He added: "In view of the high and increasing rates of fast-food consumption, further research into the effects of this dietary pattern on public health should be given priority”.

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Friday, 31 December 2004 09:34
BNN: British Nursing News Online · www.bnn-online.co.uk
£3 million to tackle obesity
Public Health Minister Melanie Johnson announced that Healthcare professionals throughout England will receive help in the fight to tackle obesity thanks to £3 million of extra government funding.

The new money will be split amongst the nine English regions, with the funding targeted at Primary Care Trusts in the country’s most deprived areas.

Almost a quarter of adults in the UK are estimated to be obese. Illnesses related to obesity, such as heart disease, stroke and diabetes, are already believed to claim at least 30,000 lives each year.

Miss Johnson said: "Obesity has rapidly become a serious problem, with over half of the population recorded as either overweight or obese.

"It is essential that people eat healthily and stay active if they are to stave off the threat of killer diseases like cardiovascular disease, Type 2 diabetes and cancer. But we can't force people to be healthy nor tell them how to lead their lives.

"What we can do is provide them with the information, advice and support to make their own choices. And this job starts with the healthcare professionals”.

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Thursday, 30 December 2004 17:24
BNN: British Nursing News Online · www.bnn-online.co.uk
DEC Tsunami Earthquake Appeal
Anyone wishing to donate to the disaster relief effort can donate at the DEC website.

The Disasters Emergency Committee is made up from 12 major UK charities that co-ordinate their relief work to increase the effectiveness of their efforts.

News reports are currently stating that there are now 120,000 confirmed dead so far in 12 countries.

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Thursday, 30 December 2004 10:52
BNN: British Nursing News Online · www.bnn-online.co.uk
Botox and Surgery helps combat migraines
Researchers from the Case Western Reserve University in Cleveland claim that treating migraine sufferers with a mixture of Botox injections and surgery significantly reduces the amount of time they have to take off work due to their headaches.

Researchers injected about 100 patients with botox to find out which muscles triggered the migraines and then used surgery to remove the muscles.

The surgery reduced the intensity and frequency of migraines in 92% of patients and eliminated them altogether for a third of people involved.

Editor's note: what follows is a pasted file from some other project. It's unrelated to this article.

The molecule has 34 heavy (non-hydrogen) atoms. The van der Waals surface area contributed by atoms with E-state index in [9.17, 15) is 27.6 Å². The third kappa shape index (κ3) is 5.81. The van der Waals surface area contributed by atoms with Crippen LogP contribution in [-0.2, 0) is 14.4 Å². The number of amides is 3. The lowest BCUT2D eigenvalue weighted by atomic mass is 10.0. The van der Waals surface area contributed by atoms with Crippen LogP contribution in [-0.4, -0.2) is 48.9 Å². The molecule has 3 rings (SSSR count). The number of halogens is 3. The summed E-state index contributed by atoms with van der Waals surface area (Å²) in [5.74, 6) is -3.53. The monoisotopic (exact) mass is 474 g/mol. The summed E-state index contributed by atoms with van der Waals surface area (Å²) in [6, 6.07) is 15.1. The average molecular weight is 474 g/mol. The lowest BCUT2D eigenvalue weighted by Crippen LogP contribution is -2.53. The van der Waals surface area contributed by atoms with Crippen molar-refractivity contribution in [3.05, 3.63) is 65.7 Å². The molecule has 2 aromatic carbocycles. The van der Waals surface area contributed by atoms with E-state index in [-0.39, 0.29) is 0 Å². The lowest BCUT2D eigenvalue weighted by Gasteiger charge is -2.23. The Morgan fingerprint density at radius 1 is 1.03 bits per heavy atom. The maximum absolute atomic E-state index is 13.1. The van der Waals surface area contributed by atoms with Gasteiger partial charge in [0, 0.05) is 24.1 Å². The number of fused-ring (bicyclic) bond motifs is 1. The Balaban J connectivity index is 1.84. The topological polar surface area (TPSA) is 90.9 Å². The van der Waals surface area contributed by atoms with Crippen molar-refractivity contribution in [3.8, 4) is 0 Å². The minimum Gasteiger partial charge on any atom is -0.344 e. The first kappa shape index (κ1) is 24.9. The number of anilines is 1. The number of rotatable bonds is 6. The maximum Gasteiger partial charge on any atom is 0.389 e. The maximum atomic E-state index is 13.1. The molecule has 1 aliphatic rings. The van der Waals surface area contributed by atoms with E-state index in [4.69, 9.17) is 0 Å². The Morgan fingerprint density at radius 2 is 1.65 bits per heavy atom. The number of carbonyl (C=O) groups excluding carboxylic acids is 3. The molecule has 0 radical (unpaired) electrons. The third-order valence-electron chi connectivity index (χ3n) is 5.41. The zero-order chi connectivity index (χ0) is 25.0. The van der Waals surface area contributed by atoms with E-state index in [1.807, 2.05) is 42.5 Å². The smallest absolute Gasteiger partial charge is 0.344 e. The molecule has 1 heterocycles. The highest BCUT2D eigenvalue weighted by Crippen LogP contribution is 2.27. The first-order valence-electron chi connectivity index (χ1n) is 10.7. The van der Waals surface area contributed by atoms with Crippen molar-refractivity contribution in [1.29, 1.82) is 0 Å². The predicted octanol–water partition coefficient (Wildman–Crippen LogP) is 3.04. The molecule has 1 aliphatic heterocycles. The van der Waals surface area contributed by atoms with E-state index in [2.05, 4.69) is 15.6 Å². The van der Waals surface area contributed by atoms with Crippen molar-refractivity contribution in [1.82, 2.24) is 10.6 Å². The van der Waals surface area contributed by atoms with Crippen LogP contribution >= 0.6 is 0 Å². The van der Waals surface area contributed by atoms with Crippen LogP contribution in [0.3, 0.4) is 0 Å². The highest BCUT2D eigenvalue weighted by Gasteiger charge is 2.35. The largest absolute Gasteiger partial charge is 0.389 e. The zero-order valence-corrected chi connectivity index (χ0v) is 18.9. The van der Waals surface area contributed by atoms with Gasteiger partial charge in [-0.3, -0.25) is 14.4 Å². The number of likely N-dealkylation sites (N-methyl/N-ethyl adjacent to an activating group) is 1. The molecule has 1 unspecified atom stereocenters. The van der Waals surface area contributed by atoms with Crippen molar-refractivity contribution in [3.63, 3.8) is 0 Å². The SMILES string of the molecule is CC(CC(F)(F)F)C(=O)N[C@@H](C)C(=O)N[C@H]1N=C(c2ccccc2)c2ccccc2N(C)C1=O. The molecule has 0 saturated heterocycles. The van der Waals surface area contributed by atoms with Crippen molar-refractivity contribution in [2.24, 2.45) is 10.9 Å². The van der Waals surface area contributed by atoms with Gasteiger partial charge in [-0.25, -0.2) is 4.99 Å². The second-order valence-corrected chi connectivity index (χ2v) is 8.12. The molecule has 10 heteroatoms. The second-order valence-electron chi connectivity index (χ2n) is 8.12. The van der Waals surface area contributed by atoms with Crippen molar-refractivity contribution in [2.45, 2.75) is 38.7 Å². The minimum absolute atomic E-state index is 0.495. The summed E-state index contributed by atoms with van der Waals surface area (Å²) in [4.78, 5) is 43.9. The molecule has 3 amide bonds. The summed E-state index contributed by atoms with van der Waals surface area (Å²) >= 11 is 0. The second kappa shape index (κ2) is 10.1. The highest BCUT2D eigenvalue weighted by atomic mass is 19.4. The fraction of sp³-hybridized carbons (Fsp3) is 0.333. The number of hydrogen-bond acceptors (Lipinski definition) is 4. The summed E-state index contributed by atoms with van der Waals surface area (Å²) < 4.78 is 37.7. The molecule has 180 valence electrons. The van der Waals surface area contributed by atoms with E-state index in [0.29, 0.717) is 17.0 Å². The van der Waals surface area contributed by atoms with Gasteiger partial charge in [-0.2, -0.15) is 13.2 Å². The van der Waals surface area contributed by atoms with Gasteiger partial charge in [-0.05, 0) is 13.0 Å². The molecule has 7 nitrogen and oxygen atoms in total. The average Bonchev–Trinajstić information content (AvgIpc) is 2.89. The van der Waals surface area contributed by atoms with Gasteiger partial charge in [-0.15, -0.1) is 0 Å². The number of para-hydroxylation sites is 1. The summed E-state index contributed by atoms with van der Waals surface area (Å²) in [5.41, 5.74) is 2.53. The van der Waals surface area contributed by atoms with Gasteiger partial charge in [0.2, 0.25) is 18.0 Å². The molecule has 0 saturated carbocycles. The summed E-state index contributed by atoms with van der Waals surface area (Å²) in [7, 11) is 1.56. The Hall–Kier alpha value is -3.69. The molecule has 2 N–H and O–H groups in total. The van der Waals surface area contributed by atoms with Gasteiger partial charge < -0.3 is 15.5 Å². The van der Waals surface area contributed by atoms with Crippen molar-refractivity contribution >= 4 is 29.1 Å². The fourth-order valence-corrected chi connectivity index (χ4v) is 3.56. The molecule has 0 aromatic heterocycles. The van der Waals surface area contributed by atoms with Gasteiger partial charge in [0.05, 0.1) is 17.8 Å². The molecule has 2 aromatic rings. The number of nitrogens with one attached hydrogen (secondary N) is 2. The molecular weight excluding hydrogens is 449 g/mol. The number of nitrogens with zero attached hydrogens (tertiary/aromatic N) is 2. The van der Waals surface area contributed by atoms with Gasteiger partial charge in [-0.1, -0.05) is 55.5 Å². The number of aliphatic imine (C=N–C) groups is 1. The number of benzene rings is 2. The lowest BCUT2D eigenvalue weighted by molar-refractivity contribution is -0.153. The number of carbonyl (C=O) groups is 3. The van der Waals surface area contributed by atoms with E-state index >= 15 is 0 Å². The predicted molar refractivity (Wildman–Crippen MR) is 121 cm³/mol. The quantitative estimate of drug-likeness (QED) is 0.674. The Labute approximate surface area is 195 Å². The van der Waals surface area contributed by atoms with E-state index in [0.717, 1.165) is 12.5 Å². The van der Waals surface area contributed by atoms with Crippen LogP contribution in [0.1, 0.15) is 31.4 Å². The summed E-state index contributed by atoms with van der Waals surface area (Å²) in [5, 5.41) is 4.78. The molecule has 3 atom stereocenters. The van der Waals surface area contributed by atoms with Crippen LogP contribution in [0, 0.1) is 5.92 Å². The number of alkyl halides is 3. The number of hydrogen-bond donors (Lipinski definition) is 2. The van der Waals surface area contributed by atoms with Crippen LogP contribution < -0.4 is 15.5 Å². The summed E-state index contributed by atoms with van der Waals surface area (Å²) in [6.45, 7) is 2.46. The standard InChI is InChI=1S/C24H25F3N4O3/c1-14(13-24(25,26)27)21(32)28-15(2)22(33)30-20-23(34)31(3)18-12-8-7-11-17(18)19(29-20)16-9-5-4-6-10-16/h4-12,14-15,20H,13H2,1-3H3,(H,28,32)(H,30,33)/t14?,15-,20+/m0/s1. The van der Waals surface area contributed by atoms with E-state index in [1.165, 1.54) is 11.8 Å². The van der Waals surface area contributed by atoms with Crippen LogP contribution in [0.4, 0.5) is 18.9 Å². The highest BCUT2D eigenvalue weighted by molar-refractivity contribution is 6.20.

Lead researcher Dr Bahman Guyuron said the economic impact of migraine headaches on businesses was "staggering due to the lose of employee time and productivity each year".

And he added: "Through our new surgical discoveries we are able to help the appropriate patients escape the awful effects of migraines and start living their lives again”.

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Thursday, 30 December 2004 10:11
BNN: British Nursing News Online · www.bnn-online.co.uk
Women favour surgery to beat festive flab
A survey by Detoxil detox tablets, found that a quarter of women want liposuction to help get rid of the weight they pile on over Christmas and New Year.

While 26 per cent said the fat-sucking treatment would be their choice weight-loss method, one in 10 (10 per cent) would like to have their stomach stapled in the battle to beat the bulge.

Food and dieting were at the forefront on most women's minds, with 34 per cent saying they thought about diets every single day, according to the poll of more than 1,200 women.

Many women will be making resolutions to lose weight in the New Year. But a Detoxil spokeswoman said: "Unsurprisingly, for almost a quarter of women their New Year's resolutions last for just under a week, and over half of our respondents have given up their resolutions after just one month.

"Over three-quarters of women make resolutions related to losing weight and getting fit compared to just 22 per cent who are more concerned with their work/family balance”.

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Thursday, 30 December 2004 09:50
BNN: British Nursing News Online · www.bnn-online.co.uk
Nurses union Call for more consideration for nurses
The nursing union RCN Scotland will today call for staff to be treated with respect in a bid to cut the number of New Year assaults in hospitals.

RCN Scotland said hospital staffs often have to face drink and drug-fuelled abuse from the very people they are trying to help.

According to NHS Scotland, one in 10 staff suffers verbal or physical attacks each year with nurses and midwives at the end of most violent incidents.

RCN Scotland director James Kennedy said: "No nurse should have to deal with violence or abusive behaviour as part of their job.

"While most families are enjoying New Year celebrations together, we must remember that not everyone is on holiday.

"Aggression towards health professionals should not be tolerated at any time and I would appeal to anyone who uses these services over the New Year period to treat staff with the respect and gratitude they deserve”.